http%3A//www.ncbi.nlm.nih.gov/pubmed/16722527

    Believe it or not, you can actually access this study with a link from Varian’s own press release. Wow, what do they think? That investors are going to buy into Varian’s fantasy of radiosurgery claims without ever reading the study? This is just incredible. As they say, “I’m not making this up.”

    For a more technical discussion of Varian’s big lie, please see these entries from a radiation oncologist that works with both Varian equipment and CyberKnife:

    http://messages.finance.yahoo.com/Stocks_%28A_to_Z%29/Stocks...

    http://messages.finance.yahoo.com/Stocks_%28A_to_Z%29/Stocks...

    Guertin has dumped in his nest, threaded his pooch and shot himself in the foot all in one pathetically inept and truth-challenged media event. Basking in the full glory of its “game changing” technology release (and with the DOW up 50 points this morning), Varian has yet to even break into positive territory while Accuray is up over 10 percent. This is not the reaction of a market still under the ether of Varian Kool-Aid. The 800-pound gorilla has just cried wolf – and been caught! Exit visas are imminent. Yes, they still have a lot of docs on their baksheesh or, excuse me, “research grant” payroll (John Adler, that’s you) but their whoppers are going to have a lot less resonance after today.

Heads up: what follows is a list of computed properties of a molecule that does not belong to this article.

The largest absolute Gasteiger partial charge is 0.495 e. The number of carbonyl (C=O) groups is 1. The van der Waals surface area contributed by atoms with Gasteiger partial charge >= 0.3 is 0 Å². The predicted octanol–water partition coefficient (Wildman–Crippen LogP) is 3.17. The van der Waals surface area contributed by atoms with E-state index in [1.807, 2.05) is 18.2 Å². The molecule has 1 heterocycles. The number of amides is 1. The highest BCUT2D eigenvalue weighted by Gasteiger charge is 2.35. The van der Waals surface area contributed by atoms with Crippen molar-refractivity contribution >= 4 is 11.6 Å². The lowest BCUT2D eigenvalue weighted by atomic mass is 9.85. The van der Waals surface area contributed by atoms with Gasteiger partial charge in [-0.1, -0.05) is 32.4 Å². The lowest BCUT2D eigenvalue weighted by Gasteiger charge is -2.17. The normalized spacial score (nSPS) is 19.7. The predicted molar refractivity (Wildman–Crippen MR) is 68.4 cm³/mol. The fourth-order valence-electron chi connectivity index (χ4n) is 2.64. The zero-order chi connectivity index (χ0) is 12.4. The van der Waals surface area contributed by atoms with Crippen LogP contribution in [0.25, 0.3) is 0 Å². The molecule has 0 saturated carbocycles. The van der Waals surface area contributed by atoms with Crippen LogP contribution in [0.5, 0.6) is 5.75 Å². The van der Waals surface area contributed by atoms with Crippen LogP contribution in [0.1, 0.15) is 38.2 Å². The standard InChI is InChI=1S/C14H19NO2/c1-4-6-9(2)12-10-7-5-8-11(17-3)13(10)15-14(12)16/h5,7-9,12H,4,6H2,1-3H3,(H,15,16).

Kudos to VP Investor Relations Tom Rathjen for pushing back hard at Varian’s overhyped repackaging of its gantry-mounted, single-plane-bound 1950s radiation sprayers.

    Now, to take full advantage of this opportunity to trash Varian’s credibility, CEO Euan Thomson needs to roll up his sleeves, take off the gloves, hit the investment conference circuit – as well as the print media – and underscore Tim Guertin’s Big Lie as exactly what is: just another in a long list and continuing program of Varian misinformation designed to confuse and mislead the market with respect to gantry-mounted radiotherapy machines versus the CyberKnife radiosurgery platform.